9 Gibson, James J. (1977). ‘The theory of affordances’ In R.E. Shaw and J. Bransford (eds). Perceiving,
acting, and knowing. Hillsdale, NJ: Erlbaum. The application of this concept to architecture is discussed
in some depth by Koutamanis A (2006). ‘Buildings and affordances’. In John S Gero (ed) Design
Computing and Cognition ’06. Springer Netherlands, 345-364.
Right: Camden Arts Centre, Finchley
Road, London.
The entrance is not up the steps, as
the architecture positively shouts, but
behind the tree.
Robert Waller • Information design, architecture and making buildings readable • 2011 7
Above left: The Barbican in London is a
notoriously illegible environment.
Above right: With no obvious exit the
yellow line is an essential lifeline for
visitors moving between the tube
station and the concert hall.
Right: Two possible entrances
communicate themselves: up the
grand steps, or the glass doors in the
centre. Neither is correct - you go
down some steps to the right.
Robert Waller • Information design, architecture and making buildings readable • 2011 8
Inference from the logic of assembly
The theory of affordance has its roots in Gestalt psychology, and the
realisation that our perceptual system actively seeks form and meaning.
To give their work a sense of order and good form, both information
designers and architects frequently use modular structures. The layout grids
used by information designers are consistent vertical, and (sometimes)
horizontal points at which information may be aligned. By restricting the
designer’s options, they make layout decisions easier, and they also give
the document a visual consistency that can help the reader navigate. In
modular buildings, each floor may follow a similar structure, so users can
transfer their knowledge of their home floor to all the others. Modular
structures allow users to use the logic of assembly10 to make inferences. Our
knowledge of how buildings are made may also allow us to make further
inferences that are not dependent on grids: for example, we may expect
the toilets to be near the elevators, if we are aware that both require the
use of the same vertical service shaft. We may, of course, come to the same
conclusion without that knowledge, simply through our familiarity with a
genre convention or pattern.
10 I base this term on Gombrich’s ‘geometry of assembly’: Gombrich, EH. (1979). The sense of order.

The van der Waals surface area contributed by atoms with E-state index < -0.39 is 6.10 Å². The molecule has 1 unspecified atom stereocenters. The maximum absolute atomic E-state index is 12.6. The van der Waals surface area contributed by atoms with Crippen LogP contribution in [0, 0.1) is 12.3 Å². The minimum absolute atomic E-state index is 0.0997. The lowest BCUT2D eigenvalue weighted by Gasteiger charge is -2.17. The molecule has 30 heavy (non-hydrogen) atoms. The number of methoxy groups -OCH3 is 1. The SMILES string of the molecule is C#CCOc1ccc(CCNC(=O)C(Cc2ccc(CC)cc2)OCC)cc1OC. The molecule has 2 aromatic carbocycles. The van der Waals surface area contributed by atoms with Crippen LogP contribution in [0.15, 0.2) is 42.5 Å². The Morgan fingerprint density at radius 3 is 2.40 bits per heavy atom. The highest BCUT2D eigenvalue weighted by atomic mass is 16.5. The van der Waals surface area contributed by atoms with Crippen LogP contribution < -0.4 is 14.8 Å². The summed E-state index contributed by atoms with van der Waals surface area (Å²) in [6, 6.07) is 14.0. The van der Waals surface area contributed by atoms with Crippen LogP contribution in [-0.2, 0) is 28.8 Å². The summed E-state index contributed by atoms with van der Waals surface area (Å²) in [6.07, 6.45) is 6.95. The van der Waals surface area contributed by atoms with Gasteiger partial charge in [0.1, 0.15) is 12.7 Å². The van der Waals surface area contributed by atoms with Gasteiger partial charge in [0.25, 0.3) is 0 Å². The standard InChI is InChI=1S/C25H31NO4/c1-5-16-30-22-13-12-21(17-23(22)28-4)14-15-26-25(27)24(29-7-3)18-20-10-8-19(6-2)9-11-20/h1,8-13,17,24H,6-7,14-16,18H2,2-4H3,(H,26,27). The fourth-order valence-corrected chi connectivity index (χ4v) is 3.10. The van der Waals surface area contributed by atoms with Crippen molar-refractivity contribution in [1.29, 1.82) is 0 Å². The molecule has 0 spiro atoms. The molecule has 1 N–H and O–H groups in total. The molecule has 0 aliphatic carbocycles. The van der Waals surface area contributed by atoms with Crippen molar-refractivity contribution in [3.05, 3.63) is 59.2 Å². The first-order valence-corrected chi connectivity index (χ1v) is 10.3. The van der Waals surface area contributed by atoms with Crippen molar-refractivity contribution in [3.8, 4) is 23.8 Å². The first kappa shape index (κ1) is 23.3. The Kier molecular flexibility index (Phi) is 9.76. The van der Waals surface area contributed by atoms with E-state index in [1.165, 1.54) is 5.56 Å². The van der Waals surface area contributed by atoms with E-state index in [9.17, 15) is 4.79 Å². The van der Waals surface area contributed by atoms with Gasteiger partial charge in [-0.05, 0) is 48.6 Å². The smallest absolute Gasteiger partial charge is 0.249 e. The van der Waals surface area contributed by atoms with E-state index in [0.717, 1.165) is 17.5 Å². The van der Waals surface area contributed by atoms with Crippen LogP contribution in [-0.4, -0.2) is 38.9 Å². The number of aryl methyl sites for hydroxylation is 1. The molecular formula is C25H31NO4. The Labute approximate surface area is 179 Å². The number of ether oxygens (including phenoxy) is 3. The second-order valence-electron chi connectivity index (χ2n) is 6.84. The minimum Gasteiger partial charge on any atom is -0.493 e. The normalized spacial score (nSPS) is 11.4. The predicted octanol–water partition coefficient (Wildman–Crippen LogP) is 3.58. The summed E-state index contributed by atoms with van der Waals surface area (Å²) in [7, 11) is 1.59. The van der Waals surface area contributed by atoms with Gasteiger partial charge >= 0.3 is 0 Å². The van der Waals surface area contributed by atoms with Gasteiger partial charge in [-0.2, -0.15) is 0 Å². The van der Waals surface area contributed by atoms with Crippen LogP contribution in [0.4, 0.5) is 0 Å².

Oxford: Phaidon, page 7.
Right: 6 More London Place.
There are no signs pointing to the
loos in this building, so we have to
find them through inference: they
are customarily near the lifts because
they share the same service shaft; and
the cleaning trolley is an extra clue.
Robert Waller • Information design, architecture and making buildings readable • 2011 9
Inference and innovation
Architects are familiar with physical constraints: buildings must be
engineered to stay up and not fall down, and however monumental they
are in scale, they are ultimately constrained by the human physique –
stairs must not be too steep to climb; nor doors too heavy to open; and
skyscrapers were only feasible once we had the elevator and the telephone.
But for architecture to be truly expressive of its function, should not
architects pay equal attention to the ability of users to do cognitive work?
After all, mere expression is somewhat functionless without a recipient to
see it and give it meaning.
This would appear to discourage innovation, since public buildings that are
usable from the start must inevitably be based on existing conventions. In
other words, they must largely be code-using, rather than code-extending.
The best wayshowing projects11 – the best-motivated, the best-informed,
the best-executed – demonstrate that, like the best architects, information
designers can work within constraints to innovate and delight without
compromising function. And they demonstrate that, because they innovate
and delight as well as inform, signs need be seen neither as a threat to
the visual integrity of a building, nor as a criticism of its ability to speak
through its visual form.
Just like handles on doors, signs should be there from the start.
11 See, for example, some of the projects illustrated in Uebele, A. (2007). Signage systems and
information graphics. London: Thames & Hudson.
... Sign designers are accused by architects of not integrating their signs into buildings or locating them in suitable places, and developing signage that is not effective and even invisible (Waller, 2011). Though often part of the landscape, too many signs have not been integrated or balanced with their surroundings. ...
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ResearchGate has not been able to resolve any references for this publication.